Pharmacist who wouldn’t fill miscarriage drug is out

Desiree Burns
October 19, 2018

- A woman says a MI pharmacist at Meijer refused to fill a prescription to help her complete a miscarriage, telling her it was against his religion but that he didn't believe her explanation.

But Peterson's prescription did not include mifepristone.

The American Civil Liberties Union is asking Meijer to ensure that another incident doesn't happen. She eventually drove more than three hours to her home in Ionia, where her pharmacist had a "difficult time" getting the prescription from the Petoskey Meijer, the complaint said. "However, our procedure requires the prescription to then be filled by another pharmacist in the store".

The ACLU has taken up Peterson's cause.

In a statement to News 10, the company says the pharmacist "has not been employed by Meijer" since July. But as she was leaving to pick it up, she was phoned by one of the store's pharmacists, Richard Kalkman, who said that he couldn't "in good conscience" fill the prescription because he was "a good Catholic male" and believed she wanted to use it to end her pregnancy.

"When you're at one of the lowest moments of your life, you don't expect this sort of demeaning treatment", said Rachel Peterson.

"A pharmacist may refuse to fill a prescription based upon religious beliefs", the statement from Meijer said. She was initially told that the prescription her doctor had called in would be filled.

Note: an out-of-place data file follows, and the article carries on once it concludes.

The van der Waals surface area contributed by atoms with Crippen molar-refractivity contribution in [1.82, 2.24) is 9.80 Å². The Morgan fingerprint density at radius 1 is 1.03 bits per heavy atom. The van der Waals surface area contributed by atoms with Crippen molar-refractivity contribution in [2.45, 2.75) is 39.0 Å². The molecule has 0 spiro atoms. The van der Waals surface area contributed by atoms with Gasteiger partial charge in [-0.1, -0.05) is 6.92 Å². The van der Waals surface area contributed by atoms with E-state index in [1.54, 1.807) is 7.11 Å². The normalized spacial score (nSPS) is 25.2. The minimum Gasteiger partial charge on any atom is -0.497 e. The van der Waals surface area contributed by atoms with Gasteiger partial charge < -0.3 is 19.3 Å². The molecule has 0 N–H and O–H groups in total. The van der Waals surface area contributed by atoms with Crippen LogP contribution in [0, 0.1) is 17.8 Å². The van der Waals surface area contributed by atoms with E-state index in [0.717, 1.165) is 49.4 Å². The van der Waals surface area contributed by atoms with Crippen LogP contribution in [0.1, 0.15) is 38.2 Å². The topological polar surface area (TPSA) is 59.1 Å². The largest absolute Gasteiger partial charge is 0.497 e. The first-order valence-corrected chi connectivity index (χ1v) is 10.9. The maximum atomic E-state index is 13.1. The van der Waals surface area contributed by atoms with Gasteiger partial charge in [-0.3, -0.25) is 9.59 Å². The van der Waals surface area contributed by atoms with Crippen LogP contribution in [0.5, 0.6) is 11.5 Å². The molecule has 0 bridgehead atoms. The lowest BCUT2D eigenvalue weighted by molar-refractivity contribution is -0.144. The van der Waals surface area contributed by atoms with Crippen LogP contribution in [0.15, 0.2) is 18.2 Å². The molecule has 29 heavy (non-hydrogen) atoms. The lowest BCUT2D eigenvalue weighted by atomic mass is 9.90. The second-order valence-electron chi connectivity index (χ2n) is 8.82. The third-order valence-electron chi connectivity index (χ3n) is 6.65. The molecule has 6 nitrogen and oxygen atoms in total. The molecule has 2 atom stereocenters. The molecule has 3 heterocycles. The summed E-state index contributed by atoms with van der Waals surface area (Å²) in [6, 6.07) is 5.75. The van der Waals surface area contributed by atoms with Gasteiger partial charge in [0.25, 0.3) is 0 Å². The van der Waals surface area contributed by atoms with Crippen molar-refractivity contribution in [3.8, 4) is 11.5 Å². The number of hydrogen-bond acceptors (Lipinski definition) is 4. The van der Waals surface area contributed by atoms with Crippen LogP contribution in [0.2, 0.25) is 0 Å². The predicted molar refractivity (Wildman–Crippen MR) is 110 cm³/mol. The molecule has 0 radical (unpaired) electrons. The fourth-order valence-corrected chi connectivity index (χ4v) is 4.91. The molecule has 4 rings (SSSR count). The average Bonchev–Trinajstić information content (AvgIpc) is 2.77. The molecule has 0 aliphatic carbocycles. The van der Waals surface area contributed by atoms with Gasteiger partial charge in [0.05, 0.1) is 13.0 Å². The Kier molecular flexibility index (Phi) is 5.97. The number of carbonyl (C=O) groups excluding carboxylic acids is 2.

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Six states have laws or regulations that specifically allow pharmacies or pharmacists to refuse medication for religious or moral reasons without the requirement to refer or transfer the prescription elsewhere.

Fecher had previously told Fox News an investigation into the allegations was conducted. "If no other pharmacist is available, the pharmacist must consult with the patient to arrange for the transfer of the prescription to another pharmacy that is convenient to them".

Kovach said it's hard to pinpoint precisely how pervasive an issue like Peterson's is in MI.

"This was a really traumatic, awful thing - and on probably one of the worst days, worst moments of her life", Merissa Kovach, a policy strategist with the ACLU of MI, told Fox News.

Peterson told the Detroit Free Press she made a decision to go public with her story to help prevent it from happening to other women in the future. It's just a basic human right.

"I don't wish ill intent on anyone, but I feel that he needs to know that his actions do have repercussions and effect", the woman said. "It was quite an eye-opener for both of us and for my family as well".

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